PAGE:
Confusion surrounds the caucus format in Sheridan County and, it seems, statewide. Voters from both parties watch the news and read results of voters in other states going to the polls to choose their primary presidential candidates. Wyoming voters wonder, When do they get a vote?
Unlike caucusing states like Iowa and New Hampshire, the Cowboy State doesn’t choose its presidential candidates at the county caucuses. In Wyoming, the Republican Party’s 29 delegates won’t be awarded until the Republican National Convention on July 18-21.
In Sheridan County, the Republican Party held a caucus Feb. 20. At that caucus, registered Republicans were able to choose precinct men and women to represent them at the county convention set for March 12. At the county convention, those delegates will nominate representatives to the state convention from amongst their group. That candidate will indicate which presidential candidate he or she plans to vote for at that time. But, that choice may not be the choice of other representatives from other counties.
The process is long and drawn out.
County caucuses on the Democratic Party’s side are different. Candidates are awarded delegates to the party’s state convention in proportion to the number of supporters they have. Delegates will be elected to attend the state convention and individuals can sign up to run as a delegate to the Democratic National Convention July 25-28.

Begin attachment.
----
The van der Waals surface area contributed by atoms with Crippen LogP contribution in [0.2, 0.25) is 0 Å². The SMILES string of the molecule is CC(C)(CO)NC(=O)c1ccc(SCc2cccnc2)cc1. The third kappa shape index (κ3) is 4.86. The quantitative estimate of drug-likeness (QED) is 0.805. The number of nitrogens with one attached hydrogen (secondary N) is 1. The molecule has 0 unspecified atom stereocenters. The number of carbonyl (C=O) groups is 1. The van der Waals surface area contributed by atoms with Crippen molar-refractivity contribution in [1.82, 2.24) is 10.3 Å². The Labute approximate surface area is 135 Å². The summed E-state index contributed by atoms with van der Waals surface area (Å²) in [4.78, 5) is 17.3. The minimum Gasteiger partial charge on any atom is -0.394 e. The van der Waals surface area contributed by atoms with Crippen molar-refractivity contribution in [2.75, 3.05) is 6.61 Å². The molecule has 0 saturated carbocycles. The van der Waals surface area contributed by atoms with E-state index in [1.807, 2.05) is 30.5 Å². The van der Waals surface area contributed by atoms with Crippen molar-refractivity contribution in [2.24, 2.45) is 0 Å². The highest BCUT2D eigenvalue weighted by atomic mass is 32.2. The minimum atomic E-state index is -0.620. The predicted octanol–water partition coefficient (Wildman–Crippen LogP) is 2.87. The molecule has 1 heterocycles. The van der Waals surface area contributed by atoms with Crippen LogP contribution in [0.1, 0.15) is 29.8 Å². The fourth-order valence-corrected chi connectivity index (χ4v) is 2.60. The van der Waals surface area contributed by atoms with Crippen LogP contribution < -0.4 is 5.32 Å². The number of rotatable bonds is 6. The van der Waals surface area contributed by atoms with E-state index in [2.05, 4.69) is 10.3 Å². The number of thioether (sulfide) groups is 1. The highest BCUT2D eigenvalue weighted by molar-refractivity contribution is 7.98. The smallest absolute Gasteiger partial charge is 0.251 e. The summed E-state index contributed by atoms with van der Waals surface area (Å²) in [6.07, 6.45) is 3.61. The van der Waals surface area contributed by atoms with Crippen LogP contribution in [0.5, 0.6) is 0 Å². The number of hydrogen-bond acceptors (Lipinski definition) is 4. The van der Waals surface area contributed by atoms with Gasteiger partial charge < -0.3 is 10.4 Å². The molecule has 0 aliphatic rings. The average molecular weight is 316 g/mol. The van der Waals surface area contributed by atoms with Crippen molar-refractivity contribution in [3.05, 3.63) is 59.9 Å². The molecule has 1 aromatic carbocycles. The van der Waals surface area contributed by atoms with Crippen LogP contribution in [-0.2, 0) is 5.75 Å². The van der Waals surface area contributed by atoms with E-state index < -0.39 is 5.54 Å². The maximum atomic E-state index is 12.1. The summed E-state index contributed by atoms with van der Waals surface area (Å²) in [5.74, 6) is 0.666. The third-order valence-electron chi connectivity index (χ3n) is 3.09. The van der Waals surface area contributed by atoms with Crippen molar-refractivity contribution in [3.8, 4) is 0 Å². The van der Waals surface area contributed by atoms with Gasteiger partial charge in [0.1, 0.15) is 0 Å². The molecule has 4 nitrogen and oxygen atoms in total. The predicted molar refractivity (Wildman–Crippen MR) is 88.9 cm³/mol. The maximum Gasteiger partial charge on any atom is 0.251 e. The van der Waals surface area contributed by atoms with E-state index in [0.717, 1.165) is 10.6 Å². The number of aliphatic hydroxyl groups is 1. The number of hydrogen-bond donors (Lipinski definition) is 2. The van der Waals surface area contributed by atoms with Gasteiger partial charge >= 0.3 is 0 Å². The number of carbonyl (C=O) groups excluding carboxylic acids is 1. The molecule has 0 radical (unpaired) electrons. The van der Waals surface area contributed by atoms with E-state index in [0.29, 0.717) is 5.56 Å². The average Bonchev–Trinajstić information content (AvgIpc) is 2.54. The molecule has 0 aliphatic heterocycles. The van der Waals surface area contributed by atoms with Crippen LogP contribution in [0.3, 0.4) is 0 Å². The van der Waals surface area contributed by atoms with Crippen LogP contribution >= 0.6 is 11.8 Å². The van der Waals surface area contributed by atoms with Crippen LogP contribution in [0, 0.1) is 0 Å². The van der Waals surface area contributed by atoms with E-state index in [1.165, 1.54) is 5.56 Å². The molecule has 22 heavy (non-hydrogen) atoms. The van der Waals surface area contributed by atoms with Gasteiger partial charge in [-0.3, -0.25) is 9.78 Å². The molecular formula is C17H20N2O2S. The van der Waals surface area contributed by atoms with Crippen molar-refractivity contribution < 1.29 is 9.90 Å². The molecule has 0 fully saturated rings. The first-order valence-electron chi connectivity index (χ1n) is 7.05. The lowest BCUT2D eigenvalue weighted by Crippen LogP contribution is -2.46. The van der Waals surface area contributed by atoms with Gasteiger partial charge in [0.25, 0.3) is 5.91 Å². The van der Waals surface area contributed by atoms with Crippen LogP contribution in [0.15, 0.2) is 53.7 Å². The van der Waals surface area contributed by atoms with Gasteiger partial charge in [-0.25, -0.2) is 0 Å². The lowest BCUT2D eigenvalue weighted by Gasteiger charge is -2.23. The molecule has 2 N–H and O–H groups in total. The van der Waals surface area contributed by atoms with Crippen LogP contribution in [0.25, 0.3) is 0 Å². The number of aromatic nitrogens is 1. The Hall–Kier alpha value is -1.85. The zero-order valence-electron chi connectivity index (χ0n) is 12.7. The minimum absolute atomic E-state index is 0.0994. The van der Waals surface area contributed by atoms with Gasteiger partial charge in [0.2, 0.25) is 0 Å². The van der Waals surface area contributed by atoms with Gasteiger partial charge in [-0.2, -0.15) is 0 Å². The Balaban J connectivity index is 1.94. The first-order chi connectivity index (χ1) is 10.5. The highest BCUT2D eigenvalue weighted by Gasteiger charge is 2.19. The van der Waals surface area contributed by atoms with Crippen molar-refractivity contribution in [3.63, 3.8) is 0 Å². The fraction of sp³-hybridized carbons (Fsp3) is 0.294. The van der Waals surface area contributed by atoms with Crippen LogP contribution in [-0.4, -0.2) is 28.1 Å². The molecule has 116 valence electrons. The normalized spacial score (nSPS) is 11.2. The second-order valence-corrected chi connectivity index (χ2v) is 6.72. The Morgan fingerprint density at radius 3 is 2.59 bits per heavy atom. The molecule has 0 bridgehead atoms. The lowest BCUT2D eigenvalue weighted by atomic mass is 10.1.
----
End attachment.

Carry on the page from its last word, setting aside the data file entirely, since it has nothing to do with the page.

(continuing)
The caucus process gives voters an opportunity to sit down and discuss the candidates seeking our country’s highest office. They can be involved; their voices can be heard. But, the process seems so confusing that only a small percentage of voters participate.
These caucuses, confusing and misinterpreted, fly low on the voter’s radar. It flies, too, in the face of Wyoming pragmatism. (Example: Try explaining the process to a neighbor or causal voter.) It is time that the presidential primary process in Wyoming becomes more representative and less confusing. It’s time to send voters to the polls.
The change would have to begin with the state’s Democratic and Republican party organizations, the bylaws of which govern how Wyoming delegates are selected along with state legislation and national party leadership.